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Election 2024 Government & Politics

Elfreth, Lam battle for fundraising supremacy in 3rd District race, but the landscape could change

Sen. Sarah K. Elfreth (D) represents a portion of Anne Arundel County in the Maryland Senate. Photo by Danielle E. Gaines.

With so many candidates, the May 14 Democratic primary to replace departing U.S. Rep. John Sarbanes (D-3rd) may become a game of inches, with candidates scrambling to attract micro-segments of the electorate.

The apparent closeness of the race was reinforced when two of the 18 Democrats currently in the primary essentially tied when it came to raising money in the final weeks of 2023.

According to campaign finance reports filed with the Federal Election Commission Wednesday night, state Sen. Sarah K. Elfreth (D-Anne Arundel) raised the greatest amount of money of all the candidates in the weeks since Sarbanes announced his retirement plans in late October and had the most money in the bank at the close of the year.

But state Sen. Clarence K. Lam (D-Howard and Anne Arundel) was very close in both fundraising and the size of his campaign treasury, especially when considering how much each candidate has available to spend on the primary.

Of all candidates who entered the race before the new year, Elfreth and Lam seem the most equipped to continue to be aggressive on the fundraising front.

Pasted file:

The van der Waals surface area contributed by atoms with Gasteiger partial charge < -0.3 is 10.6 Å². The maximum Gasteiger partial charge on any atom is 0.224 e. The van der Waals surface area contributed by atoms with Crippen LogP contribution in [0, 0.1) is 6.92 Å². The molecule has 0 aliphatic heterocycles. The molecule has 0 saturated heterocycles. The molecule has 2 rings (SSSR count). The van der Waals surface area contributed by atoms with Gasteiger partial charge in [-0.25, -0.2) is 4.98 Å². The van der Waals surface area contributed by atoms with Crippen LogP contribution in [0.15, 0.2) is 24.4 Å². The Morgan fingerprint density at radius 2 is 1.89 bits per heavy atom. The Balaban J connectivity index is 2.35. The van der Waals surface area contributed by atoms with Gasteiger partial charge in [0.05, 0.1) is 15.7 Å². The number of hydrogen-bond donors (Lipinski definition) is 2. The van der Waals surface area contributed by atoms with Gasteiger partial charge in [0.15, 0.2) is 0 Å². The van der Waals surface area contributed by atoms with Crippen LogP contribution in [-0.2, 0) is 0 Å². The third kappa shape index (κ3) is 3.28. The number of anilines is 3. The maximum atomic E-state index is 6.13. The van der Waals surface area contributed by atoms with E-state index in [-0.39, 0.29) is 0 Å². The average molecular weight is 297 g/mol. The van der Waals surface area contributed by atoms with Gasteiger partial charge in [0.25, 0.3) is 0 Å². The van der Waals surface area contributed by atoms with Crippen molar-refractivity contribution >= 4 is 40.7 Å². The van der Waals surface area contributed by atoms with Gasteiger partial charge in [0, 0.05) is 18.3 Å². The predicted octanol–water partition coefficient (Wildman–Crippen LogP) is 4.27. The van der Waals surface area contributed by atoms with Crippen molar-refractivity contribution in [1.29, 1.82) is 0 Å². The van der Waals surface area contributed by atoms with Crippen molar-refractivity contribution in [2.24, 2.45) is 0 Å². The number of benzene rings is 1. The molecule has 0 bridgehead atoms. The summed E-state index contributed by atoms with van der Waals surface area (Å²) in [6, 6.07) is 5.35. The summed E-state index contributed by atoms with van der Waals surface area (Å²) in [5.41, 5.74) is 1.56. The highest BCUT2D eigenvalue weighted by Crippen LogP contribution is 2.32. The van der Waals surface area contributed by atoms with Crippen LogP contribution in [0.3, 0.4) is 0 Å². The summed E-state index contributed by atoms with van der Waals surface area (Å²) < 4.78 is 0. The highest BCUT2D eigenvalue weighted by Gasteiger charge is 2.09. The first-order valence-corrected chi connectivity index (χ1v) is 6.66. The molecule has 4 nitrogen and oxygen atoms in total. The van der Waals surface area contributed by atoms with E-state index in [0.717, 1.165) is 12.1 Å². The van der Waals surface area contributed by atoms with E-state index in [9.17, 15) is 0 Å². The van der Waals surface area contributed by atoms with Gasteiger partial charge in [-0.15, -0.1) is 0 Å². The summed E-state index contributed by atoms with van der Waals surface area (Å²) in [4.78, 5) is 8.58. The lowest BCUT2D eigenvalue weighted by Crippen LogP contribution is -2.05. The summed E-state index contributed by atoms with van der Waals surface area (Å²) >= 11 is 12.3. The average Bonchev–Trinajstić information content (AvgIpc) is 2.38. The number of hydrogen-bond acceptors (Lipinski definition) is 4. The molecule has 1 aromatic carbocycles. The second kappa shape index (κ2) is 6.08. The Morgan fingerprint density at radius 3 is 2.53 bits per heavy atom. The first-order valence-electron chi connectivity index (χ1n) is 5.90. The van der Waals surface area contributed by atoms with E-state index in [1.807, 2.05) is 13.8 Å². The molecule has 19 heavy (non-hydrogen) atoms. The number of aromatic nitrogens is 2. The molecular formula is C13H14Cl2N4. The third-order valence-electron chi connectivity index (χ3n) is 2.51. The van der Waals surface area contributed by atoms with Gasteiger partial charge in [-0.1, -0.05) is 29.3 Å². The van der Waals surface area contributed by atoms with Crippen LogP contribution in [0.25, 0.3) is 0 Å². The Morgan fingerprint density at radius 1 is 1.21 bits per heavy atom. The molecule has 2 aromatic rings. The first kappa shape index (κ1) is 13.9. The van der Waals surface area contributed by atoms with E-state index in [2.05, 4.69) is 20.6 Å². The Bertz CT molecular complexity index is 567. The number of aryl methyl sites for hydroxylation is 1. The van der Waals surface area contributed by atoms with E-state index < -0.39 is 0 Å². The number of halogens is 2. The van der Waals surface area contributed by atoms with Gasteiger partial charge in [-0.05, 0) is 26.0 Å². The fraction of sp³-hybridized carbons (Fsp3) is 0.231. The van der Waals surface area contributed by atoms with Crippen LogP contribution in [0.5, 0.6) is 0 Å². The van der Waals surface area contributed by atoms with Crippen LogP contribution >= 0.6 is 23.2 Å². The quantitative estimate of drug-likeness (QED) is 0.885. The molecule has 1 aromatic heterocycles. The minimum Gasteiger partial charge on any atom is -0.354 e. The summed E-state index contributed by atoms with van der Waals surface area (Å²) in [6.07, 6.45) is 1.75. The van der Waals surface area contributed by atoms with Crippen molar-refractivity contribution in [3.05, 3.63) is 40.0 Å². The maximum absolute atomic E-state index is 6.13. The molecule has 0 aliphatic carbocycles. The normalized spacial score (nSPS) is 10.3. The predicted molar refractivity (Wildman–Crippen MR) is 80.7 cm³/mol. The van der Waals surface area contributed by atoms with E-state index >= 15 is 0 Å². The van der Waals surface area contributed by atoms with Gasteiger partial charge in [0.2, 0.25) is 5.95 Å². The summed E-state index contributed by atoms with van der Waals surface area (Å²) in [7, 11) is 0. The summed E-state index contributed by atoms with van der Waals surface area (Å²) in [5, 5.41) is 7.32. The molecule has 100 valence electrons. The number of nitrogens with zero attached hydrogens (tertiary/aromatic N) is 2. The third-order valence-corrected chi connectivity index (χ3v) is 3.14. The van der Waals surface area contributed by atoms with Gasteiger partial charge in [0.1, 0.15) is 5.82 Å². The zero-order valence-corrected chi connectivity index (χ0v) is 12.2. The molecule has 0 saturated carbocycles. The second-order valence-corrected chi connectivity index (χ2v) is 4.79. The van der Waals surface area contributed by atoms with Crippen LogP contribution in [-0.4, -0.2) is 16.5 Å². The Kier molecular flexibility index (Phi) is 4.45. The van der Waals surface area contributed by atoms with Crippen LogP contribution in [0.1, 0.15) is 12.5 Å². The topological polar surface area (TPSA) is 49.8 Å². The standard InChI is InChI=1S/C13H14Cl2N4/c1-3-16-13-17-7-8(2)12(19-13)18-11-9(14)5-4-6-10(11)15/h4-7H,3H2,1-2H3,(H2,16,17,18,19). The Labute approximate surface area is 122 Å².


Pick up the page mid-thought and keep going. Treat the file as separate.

But a new and uncertain element was introduced into the primary dynamic in January, when Harry Dunn, a hero cop at the U.S. Capitol during the Jan. 6, 2021 insurrection, entered the race. The political neophyte has just begun to ramp up his campaign organization — and is already attracting national attention. Whether he also attracts a steady stream of campaign contributions as a result of his high profile is a major unknown.

A handful of other Democrats have also entered the race since the beginning of the year. Like Dunn, none of these candidates was required to file campaign finance statements with the FEC this week. The latest reports cover fundraising and spending activities between Oct. 1 and Dec. 31, and the next round are due to be filed on April 15, covering the first quarter of this year. By then, the full field of candidates will be known, because the filing deadline is Feb. 9.

Fundraising, of course, isn’t everything in a congressional campaign, but in a crowded primary it can make a difference.

Elfreth, as she announced previously, reported raising $402,576.14 since joining the 3rd District race in November. She spent $29,244.18 during that period and finished the year with $373,331.96 in the bank.

But because there is a cap on the amount of money a donor can give a federal candidate for a primary (a similar cap exists for general election donations), Elfreth is unable to use $27,370 of what she raised until the general election, according to a Maryland Matters analysis of her finance report. That means Elfreth finished 2023 with $345,961.96 available for the primary.